Dysmenorrhea is the medical term for painful menstruation. Dysmenorrhea is the most commonly reported menstrual disorder. More than one half of women who menstruate have pain for 1-2 days every month. There are two types of dysmenorrhea; primary and secondary dysmenorrhea. Primary dysmenorrhea is pain that comes from having a menstrual period (menstrual cramps). It is usually caused by chemicals naturally found in the body called prostaglandins. Prostaglandins are made in the lining of the uterus (womb). Pain usually occurs right before menstruation starts, as the high level of prostaglandins increases in the lining of the uterus. Most times, diarrhea occurs alongside with dysmenorrhea. This is because of the contraction exerted in the walls of the uterus by prostaglandins. The levels of these chemicals are usually high the first day of menstrual period. As menstruation continues and the lining of the uterus is shed, the level of prostaglandins decreases. Pain usually decreases as the levels of prostaglandins decreases. Most times, primary dysmenorrhea begins soon after a girl starts having menstrual periods. In many women with primary dysmenorrhea, menstruation becomes less painful as they get older. This kind of dysmenorrhea also may improve after giving birth. Secondary dysmenorrhea is caused by a disorder of the reproductive system. It may begin later in life than primary dysmenorrhea. The pain tends to get worse instead of getting better.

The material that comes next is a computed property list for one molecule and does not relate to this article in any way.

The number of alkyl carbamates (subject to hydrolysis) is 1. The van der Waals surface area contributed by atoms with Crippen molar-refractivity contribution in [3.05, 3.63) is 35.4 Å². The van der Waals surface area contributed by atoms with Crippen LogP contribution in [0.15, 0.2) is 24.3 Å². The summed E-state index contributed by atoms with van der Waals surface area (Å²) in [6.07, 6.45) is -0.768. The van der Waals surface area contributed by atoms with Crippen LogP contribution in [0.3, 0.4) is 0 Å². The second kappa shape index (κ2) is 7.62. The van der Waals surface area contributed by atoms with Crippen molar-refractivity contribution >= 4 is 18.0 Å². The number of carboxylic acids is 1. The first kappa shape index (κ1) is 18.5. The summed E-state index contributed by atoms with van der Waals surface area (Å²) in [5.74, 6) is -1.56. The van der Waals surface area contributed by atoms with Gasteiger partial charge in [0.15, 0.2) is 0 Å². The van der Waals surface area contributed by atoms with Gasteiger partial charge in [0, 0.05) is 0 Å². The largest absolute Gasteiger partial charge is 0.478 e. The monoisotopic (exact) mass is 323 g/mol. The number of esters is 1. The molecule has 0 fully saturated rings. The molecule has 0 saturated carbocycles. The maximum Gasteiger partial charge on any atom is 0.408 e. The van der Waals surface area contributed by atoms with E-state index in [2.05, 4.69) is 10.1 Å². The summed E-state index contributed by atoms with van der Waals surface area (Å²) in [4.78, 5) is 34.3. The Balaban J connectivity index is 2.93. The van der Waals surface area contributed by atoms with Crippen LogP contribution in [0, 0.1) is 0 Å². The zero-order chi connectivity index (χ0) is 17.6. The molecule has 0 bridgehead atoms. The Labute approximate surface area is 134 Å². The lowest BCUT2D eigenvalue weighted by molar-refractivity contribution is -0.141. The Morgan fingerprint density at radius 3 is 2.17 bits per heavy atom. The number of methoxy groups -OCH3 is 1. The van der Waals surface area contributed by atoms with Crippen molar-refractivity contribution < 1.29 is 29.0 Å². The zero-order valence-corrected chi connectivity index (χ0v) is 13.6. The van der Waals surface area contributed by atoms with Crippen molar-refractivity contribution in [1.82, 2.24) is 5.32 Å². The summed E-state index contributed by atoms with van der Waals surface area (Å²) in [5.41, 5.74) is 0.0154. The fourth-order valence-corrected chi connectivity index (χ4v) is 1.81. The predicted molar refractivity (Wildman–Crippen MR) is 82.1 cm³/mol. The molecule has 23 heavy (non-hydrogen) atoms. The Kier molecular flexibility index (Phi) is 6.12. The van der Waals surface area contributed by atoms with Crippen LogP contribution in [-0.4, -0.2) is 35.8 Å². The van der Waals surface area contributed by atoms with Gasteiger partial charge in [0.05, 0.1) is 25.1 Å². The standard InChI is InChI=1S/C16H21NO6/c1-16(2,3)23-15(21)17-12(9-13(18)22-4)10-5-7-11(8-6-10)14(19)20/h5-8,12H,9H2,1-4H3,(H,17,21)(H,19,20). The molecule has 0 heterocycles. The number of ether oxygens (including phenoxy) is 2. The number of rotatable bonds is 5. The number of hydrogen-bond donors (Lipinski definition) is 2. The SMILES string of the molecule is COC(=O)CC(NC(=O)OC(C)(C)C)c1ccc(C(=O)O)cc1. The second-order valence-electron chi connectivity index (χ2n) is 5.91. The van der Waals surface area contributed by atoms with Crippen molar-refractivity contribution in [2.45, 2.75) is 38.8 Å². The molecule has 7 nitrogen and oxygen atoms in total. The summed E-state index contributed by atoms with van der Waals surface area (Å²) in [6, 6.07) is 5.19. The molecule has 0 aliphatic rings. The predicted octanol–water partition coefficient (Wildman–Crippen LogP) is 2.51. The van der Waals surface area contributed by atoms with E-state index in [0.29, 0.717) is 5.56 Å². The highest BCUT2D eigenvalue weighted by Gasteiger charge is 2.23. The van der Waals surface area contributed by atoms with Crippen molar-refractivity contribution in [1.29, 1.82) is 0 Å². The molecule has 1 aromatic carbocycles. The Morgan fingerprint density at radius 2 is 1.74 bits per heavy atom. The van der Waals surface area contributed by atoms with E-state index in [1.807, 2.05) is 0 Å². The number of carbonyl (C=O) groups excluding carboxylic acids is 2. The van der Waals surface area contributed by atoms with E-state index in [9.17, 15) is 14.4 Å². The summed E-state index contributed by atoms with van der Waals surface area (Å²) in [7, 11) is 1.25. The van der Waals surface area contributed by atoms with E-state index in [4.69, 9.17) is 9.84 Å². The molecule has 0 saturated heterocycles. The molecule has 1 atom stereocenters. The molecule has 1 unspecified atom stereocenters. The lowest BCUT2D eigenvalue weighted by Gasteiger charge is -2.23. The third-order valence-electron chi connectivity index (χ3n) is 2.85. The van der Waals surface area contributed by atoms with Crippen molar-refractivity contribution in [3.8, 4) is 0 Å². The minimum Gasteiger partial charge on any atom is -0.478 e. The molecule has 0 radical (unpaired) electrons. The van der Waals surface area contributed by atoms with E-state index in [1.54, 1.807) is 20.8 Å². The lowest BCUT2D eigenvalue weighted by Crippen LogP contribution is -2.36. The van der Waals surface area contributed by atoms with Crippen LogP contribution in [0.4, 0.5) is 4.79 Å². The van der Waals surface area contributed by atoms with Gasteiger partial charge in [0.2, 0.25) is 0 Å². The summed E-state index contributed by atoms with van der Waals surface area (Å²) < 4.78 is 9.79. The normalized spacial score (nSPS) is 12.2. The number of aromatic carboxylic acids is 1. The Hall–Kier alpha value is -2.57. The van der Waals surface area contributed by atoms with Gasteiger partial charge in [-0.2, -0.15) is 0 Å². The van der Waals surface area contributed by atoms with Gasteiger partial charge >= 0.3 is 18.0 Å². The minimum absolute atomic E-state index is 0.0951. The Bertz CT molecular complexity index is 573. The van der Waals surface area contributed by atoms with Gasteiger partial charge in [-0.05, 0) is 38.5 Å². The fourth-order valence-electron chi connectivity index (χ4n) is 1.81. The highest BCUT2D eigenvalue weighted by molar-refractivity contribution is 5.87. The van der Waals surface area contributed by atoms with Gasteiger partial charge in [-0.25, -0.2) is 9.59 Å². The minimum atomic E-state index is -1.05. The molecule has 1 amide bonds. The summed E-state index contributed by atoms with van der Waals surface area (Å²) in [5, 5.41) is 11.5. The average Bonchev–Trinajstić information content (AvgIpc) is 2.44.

Prevention of Dysmenorrhea
Certain pain relievers are used. Especially the nonsteriodal anti-inflammatory drugs (NSAIDs). They reduce the amount of prostaglandins made by the body and lessen their effects. These reductions in prostaglandin levels make menstrual cramp less severe. It works best if taken 3 days before the menses starts. It might as well be taken at the first sign of your menstrual period. Usually two doses calm the pain. These NSAIDs are contraindicated in some people, e.g.; women with bleeding disorders, peptic ulcer disease, asthma, aspirin allergy, liver damage and other stomach disorders.
There are lots of alternative treatments used in treating dysmenorrhea, they include; consumption of ginger, exercise, rest, vitamin B1 or magnesium sulphate supplements, use of hot water bottle and acupuncture. If you suspect that yours is secondary dysmenorrhea, you should consult your physician who will give you some treatment option.